ATLANTA -- Anytime a fan asked for an autograph Tony Gwynn obliged. Anytime a member of the media asked for an interview, Tony Gwynn obliged.
Gwynn, truly one of baseball's all time nice guys and a great ambassador for the game, died Monday after a battle with cancer. Nicknamed "Mr. Padre," Gwynn had been on a medical leave since late March from his job as baseball coach at San Diego State, his alma mater. He died at a hospital in suburban Poway, agent John Boggs said.
Gwynn spent his entire big league career with the Padres, 20 years and had maintained his cancer was caused by his years of using chewing tobacco. Gwynn had two operations for cancer in his right cheek between August 2010 and February 2012. The second surgery was complicated, with surgeons removing a facial nerve because it was intertwined with a tumor inside his right cheek. They grafted a nerve from Gwynn's neck to help him eventually regain facial movement.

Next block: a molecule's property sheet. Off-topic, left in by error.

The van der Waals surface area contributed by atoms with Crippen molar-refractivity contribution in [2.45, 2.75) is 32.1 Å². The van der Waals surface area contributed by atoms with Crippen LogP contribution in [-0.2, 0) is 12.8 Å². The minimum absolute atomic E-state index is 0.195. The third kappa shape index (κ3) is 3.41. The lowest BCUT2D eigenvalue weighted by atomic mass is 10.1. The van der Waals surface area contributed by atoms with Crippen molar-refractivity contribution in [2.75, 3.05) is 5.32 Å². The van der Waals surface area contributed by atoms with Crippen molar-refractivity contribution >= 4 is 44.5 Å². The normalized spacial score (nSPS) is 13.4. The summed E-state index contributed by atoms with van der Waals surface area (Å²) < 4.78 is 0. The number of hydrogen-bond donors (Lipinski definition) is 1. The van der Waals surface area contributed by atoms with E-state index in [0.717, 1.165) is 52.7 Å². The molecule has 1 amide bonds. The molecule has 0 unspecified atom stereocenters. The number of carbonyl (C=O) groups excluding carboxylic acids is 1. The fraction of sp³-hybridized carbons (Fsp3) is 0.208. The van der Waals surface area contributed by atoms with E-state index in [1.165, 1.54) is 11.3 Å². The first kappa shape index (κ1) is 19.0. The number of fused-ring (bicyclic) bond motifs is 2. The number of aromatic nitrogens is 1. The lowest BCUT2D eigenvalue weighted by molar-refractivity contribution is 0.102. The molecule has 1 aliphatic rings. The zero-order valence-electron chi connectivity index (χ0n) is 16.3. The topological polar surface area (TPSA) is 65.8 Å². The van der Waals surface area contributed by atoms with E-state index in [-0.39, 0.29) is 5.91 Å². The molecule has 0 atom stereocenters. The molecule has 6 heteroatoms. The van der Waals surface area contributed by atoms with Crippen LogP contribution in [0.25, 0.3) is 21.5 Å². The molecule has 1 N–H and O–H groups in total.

A 15-time All-Star, Gwynn had 3,141 hits, a career .338 average and won eight NL batting titles. Gwynn was hitting .394 in 1994 when the players strike ended his chance to possibly become the first player to hit .400 since Ted Williams.Gwynn befriended Williams and helped steady him as Williams threw out the first pitch of the 1999 All Star game in Fenway Park.
A 3rd round draft pick in 1981, Gwynn was a two-sport star at San Diego State, playing point guard for the basketball team — he still holds the game, season and career record for assists — and outfielder for the baseball team.
Gwynn always wanted to play in the NBA, until realizing during his final year at San Diego State that baseball would be the ticket to the pros.
Gwynn was inducted into baseball's Hall of Fame in 2007.
Tony Gwynn was just 54 years old.